We're celebrating Halloween by getting ready for the traditional Mexican holiday Dia de Los Muertos (Day of the Dead). This stunning photo shoot was expertly designed by the talented Jean Hilpert. Standard traditions, such as sugar skulls, vibrant flowers, candles and Pan de Muerto, were combined with modern geometric patterns giving this customary celebration a modern twist.
Read on to learn so much more about this Mexican celebration along with details about this inspirational shoot from the fabulous photographer, Audra Wrisley Photography & Design. Be sure to stay tuned for our next post to learn the techniques used to make the awesome Terra Cotta Pot centerpieces! As always, you can view more of these amazing Dia de Los Muertos wedding ideas by visiting the full gallery here.
From Audra Wrisley Photography & Design:Our inspiration for this shoot was to incorporate a few 'Dia de Los Muertos' traditions (the Mexican Day of the Dead Celebration) in a colorful, vibrant way that will hopefully serve as inspiration for weddings. We incorporated traditional details such as sugar skulls, matchstick favors, Saint candles and homemade Pan de Muerto to name a few - in addition to a few modern twists. Incorporated into the invitations and paper goods, is a strong geometric design aesthetic, inspired from modern Mexican design trends.About Dia de Los Muertos:
The holiday focuses on gatherings of family and friends to pray for and remember friends and family members who have died. The celebration takes place on November 1 and 2, in connection with the Catholic holidays of All Saints' Day and All Souls' Day. Traditions connected with the holiday include building private altars honoring the deceased using sugar skulls, marigolds, and the favorite foods and beverages of the departed and visiting graves with these as gifts. They also leave possessions of the deceased.
About Pan de Muerto:
Pan de Muerto is a type of sweet roll traditionally baked in Mexico during the weeks leading up to the Día de los Muertos, which is celebrated on November 1 and 2. It is a sweetened soft bread shaped like a bun, often decorated with bone-like pieces. It is eaten on Día de los Muertos, at the gravesite or altar of the deceased.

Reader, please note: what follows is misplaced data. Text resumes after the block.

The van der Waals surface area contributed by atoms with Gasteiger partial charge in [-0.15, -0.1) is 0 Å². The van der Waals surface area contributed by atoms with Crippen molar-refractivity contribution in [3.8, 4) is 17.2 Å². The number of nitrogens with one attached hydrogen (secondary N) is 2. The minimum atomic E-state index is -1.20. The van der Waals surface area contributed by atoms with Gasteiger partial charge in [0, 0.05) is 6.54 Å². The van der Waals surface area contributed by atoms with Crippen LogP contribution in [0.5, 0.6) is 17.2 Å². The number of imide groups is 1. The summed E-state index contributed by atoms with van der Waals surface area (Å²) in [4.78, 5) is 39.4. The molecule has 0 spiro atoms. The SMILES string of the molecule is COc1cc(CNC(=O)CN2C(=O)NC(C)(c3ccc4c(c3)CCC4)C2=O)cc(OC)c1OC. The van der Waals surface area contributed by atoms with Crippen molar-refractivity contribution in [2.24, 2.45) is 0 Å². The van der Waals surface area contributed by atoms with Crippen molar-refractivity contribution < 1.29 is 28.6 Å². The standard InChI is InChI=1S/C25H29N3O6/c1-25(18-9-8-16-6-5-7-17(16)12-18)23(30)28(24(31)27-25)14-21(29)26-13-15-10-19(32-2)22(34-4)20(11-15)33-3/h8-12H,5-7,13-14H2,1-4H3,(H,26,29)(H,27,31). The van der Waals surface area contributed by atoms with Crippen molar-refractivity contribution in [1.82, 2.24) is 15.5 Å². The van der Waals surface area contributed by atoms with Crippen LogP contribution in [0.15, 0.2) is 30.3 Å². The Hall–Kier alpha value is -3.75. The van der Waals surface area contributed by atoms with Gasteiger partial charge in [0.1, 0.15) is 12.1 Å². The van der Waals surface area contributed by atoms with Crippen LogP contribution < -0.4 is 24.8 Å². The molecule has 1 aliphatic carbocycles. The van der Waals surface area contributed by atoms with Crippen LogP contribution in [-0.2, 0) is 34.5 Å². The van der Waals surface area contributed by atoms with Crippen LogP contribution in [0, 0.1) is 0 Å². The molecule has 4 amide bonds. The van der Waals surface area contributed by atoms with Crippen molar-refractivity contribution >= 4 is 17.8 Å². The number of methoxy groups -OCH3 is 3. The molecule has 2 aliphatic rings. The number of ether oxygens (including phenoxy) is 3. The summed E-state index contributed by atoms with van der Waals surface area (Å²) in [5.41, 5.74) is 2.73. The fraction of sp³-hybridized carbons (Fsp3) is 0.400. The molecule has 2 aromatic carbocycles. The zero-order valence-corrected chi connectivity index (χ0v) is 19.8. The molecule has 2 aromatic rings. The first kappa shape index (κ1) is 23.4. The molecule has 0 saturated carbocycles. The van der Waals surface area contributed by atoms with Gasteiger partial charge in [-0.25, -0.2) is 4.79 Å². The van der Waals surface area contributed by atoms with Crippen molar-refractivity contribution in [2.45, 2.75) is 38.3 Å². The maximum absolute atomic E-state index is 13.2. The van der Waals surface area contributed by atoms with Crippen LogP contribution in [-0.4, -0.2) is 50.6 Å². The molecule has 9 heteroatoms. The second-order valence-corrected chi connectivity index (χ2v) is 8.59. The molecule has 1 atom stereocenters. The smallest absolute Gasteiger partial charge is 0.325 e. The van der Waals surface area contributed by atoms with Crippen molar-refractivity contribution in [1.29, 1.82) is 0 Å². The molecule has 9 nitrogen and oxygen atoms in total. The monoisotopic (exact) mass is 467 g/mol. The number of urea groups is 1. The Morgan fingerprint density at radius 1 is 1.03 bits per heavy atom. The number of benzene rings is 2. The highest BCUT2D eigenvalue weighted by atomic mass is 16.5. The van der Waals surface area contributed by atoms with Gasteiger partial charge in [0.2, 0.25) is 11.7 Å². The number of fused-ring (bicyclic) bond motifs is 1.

The classic recipe for Pan de Muerto is a simple sweet bread recipe, often with the addition of anise seeds, and other times flavored with orange flower water. Other variations are made depending on the region or the baker. The one baking the bread will usually wear decorated wrist bands, a tradition which was originally to protect from burns on! the stove or oven. Check out a Pan de Muerto Recipe here
Toast to Dia de Los Muertos with a Mexican Peach cocktail
1 1/2 oz. Pallini Peachcello
1 1/2 oz. Tequila
1 oz. Numi Organic White Nectar Tea (made into an ice tea)
1/2 oz. Simple Syrup
We included a small DIY project with washi tape; creating fun, colorful flags for the cupcakes and thank you gifts. Another DIY we tackled for the shoot, were a few twists on a basic terra cotta pot: gold leafing, fabric paper decoupage, vibrantly painted acrylics, all while incorporating the modern geometric trend. Alfajores decorated with powdered sugar for dessert and gold sugar rimmed glasses for the white sangria, made for two fun alterations on Mexican party traditions.